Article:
If you’ve ever let your kids watch a TV show with advertising, you’ve probably experienced the frenzied, “Mom, Dad! Come see this!” as they jump up and down about the amazing new toy on TV. Advertising is powerful – that’s why companies pay millions for it – and it is especially effective on kids.
Up until a certain age, kids may not even distinguish ads from other programming or understand the persuasive nature of advertising. Yet, according to an AAP study, kids in the United States see 40,000 commercials each year. With all kinds of ads from many different sources, kids' minds are inundated with images and messages which can be both obvious and deceptively subtle.
Talking to kids about advertising not only helps them understand the persuasive intentions of the ads, but it also teaches them to question and evaluate information on their own. Here are some steps to arm your kids against advertising and teach them valuable thinking skills in the process:
- First, identify advertising: Point out commercials when they come on so that kids know what they are. But don’t stop at the TV, also point out ads in magazines, on billboards, in public places, or anywhere else ads can be found. Especially look for product placement ads or sponsorship advertising that may not seem to kids like advertising at all.
- Explain the persuasive purpose of advertising: Help your kids understand that a commercial is paid for by the company that makes the product, and that the purpose of the commercial is to entice people to buy the product so that said company can make money.
- Explain that commercials are opinion, not fact, and can even be misleading: Kids need to know that companies try to make their product look great so people will want to buy it. Most young kids don't realize that the kids playing with toys on a commercial are paid actors, or that just because an ad says a certain restaurant’s burgers are the best, it doesn’t mean that they are.
- Talk back to commercials: Help kids see where opinion comes into commercials by occasionally talking back. If a woman on TV says that her laundry detergent gets clothes cleaner than any other, and you happen to like your own detergent, go ahead and say it out loud. When your kids hear you say, “You know, I’ve tried that brand but I actually like brand XYZ better,” they’ll get a concrete example of how ads that come across as fact are actually full of opinion. Also, saying things like, “That looks interesting and I may want to try that product someday, but I don’t really need it right now,” helps kids see that just because you like something in an ad doesn’t mean you have to run right out and buy it.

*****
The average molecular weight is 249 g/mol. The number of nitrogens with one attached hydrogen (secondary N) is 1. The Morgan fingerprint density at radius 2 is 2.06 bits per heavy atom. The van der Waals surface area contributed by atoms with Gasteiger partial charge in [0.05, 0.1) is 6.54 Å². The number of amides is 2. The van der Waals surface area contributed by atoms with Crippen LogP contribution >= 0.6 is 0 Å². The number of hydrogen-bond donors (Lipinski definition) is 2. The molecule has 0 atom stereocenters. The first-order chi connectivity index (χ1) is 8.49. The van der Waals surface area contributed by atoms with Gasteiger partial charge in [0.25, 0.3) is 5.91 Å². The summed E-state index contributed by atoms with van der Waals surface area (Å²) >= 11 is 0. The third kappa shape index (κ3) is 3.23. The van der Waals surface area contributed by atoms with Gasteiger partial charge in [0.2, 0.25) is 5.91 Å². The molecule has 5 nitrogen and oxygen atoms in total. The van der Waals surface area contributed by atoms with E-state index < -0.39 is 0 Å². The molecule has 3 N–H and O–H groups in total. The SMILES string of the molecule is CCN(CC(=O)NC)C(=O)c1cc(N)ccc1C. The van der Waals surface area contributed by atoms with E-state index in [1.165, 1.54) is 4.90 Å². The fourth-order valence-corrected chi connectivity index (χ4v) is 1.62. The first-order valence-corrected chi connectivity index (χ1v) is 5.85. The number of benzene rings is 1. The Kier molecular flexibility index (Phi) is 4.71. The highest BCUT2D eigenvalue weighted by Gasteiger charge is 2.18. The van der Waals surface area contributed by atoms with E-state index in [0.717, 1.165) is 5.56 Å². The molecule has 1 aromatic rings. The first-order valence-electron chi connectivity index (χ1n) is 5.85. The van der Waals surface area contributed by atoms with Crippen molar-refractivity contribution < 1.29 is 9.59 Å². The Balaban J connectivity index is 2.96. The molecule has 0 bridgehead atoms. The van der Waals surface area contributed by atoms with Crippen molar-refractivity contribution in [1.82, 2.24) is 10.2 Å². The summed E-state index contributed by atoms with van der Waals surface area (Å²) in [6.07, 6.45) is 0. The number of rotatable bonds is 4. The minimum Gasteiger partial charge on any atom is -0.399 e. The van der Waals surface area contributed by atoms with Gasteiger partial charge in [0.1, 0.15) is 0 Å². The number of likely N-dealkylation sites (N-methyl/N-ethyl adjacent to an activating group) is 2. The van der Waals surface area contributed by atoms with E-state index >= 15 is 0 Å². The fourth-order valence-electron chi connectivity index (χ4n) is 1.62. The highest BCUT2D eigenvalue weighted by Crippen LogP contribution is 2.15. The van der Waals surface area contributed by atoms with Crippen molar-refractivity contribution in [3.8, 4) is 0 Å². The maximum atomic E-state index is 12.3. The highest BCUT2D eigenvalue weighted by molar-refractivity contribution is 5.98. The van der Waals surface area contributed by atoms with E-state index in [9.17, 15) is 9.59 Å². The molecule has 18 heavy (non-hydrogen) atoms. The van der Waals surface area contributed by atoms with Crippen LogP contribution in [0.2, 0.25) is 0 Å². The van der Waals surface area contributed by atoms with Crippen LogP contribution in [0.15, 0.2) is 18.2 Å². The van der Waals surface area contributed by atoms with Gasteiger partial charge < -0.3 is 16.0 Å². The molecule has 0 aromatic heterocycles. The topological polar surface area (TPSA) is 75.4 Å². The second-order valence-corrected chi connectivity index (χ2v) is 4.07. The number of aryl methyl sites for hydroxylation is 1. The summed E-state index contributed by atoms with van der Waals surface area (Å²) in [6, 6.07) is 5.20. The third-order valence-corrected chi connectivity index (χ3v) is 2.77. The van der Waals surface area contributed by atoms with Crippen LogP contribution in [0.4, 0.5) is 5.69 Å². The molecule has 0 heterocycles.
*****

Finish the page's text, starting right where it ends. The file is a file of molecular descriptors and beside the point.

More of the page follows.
- Challenge kids to analyze ads for themselves: Ask kids to figure out what product an ad is selling. Help them determine different strategies that advertisers use – all of the visual and implied messages as well as what is being said or acted out. Ask kids to determine what they think about an advertised product, listing both positives and possible negatives. Then, take it a step further and have your children think of a product and create a skit advertisement for it. Thinking like an advertiser will get their creativity going, and they will be able to more easily spot advertising tactics in the future.
- Talk to kids about the subtle underlying messages ads send: As kids get older, it’s important to talk to them about the underlying messages in all kinds of ads. By becoming aware of these messages, kids can analyze them and process them instead of just taking in the messages and assimilating them into their world view. Show kids that advertisers often use beautiful people or stars in ads so that consumers will want the product and feel beautiful buying it. Reveal to kids the tricks advertisers use in showing people having fun while using their product, and explain how seeing these images can plant the idea that the product must make life easier or happier. As kids learn to question images and ideas that come into their minds through advertising, they will be able to use those analytical skills in other areas of life as well.
- Let kids in on the purchasing process: When you do decide to purchase something you have seen advertised, show children that it’s important to compare prices and features of different products before buying. Never just take an advertiser’s word for it!
- Limit exposure to ads: Some ads may not convey the types of values that you want your kids to adopt. While you can't completely prevent kids from seeing objectionable advertising -- whether it's a commercial for a steamy soap opera that comes on during a family game show or a bill board on the side of the road, kids are bound to see or hear something sometime -- you can limit exposure with preventative measures like fast forwarding commercials or keeping magazines with ads out of kids' hands. But, when kids are exposed to ads, take the opportunity to make it a teaching moment.